Here’s where I pretend to have something insightful to say about a subject I know next to nothing about. (Yeah, yeah: “Par for the course.”) Quite honestly, I’m not sure why we should care terribly much who wins apart from the novelty of seeing Labour’s stranglehold on government broken. The far-left Lib Dems have faded a bit since the burst of enthusiasm after the first debate; they’re still poised to do well and could end up in the government, but they won’t control things. Which means it’s status quo on Afghanistan and Iran sanctions. (In fairness to the Clegg crew, they likely would have gone along with those two policies anyway.)
Early exit polls show a hung parliament led by the conservatives:
[B]ecause of the quirks of Britain’s electoral system, it was difficult at the time the polls closed for exit polls to project the final balance of power in the House of Commons among the Conservatives, Labor and the Liberal Democrats. That left open the possibility of a hung Parliament and intense negotiations beginning Friday to form a government.
The television exit poll, which was released minutes after the polls closed at 10 p.m. British time, included one anomaly, a projection that the Liberal Democrats might actually end up with fewer seats in the new Parliament than they now have, a surprising development given the surge in support they saw earlier in the campaign.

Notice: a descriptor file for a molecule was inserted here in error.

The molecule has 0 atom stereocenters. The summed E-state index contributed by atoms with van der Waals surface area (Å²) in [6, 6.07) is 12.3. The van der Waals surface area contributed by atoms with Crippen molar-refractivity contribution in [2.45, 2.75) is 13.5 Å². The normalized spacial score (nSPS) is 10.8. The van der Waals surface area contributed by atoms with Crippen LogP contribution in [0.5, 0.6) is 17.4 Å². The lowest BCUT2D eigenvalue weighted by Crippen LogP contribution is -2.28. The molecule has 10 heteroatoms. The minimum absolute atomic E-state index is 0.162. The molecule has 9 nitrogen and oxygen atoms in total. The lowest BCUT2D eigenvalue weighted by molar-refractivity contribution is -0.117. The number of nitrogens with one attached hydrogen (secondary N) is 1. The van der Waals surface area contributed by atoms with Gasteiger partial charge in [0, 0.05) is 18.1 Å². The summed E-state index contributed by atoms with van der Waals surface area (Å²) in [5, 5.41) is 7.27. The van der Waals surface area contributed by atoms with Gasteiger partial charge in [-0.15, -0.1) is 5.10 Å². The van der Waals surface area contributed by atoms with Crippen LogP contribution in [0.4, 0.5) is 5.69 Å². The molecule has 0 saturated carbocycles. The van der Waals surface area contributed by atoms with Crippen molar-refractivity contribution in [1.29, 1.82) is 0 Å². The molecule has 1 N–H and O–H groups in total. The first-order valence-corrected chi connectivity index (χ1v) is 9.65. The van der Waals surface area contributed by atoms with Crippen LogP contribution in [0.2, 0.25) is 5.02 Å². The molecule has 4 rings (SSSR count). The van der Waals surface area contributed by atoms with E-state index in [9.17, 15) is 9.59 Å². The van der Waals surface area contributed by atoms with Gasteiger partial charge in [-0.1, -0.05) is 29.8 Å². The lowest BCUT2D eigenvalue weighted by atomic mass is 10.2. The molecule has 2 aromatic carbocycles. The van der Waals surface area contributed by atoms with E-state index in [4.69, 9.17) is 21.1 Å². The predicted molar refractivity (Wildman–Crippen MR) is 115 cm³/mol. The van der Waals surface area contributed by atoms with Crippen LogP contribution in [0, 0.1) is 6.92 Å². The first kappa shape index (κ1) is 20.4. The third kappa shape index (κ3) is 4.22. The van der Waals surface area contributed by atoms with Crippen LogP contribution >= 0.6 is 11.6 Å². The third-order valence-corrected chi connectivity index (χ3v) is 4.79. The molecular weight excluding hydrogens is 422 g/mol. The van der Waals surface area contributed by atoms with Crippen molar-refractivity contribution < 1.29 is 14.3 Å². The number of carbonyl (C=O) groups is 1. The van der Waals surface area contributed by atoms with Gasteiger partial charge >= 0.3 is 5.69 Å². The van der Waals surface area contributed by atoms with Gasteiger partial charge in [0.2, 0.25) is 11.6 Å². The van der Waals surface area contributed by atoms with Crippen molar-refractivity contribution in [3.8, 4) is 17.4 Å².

You can follow the returns live at PoliticsHome or the BBC. The Tories need 326 seats for an outright majority; exit polls show them with 307, although Nate Silver at FiveThirtyEight.com pegs them at a cool 341. If you’re thinking a conservative parliament means a return to Thatcherism, think again. Today’s Tories, from my understanding, are at roughly the same spot on the political spectrum as Bill Clinton; Peter Hitchens, a conservative, used his Daily Mail column a few days ago to make the case for voting against them on grounds that they’re simply too squishy to be encouraged. Then again, a hung parliament probably means Gordon Brown trudging onward as prime minister to clean up the Grecian mess that Labour’s made of Britain’s economy. Sound like a good idea? Or should that thankless job be dumped on the Tories instead?
Stand by for updates; as I understand it, final results should be in at around 10 p.m. ET. While we wait, here’s a video homage to my penetrating understanding of British politics.
Update: Oh — in case you’re wondering how long it’ll take Obama to insult David Cameron, no worries. Allegedly, he’s already done it.
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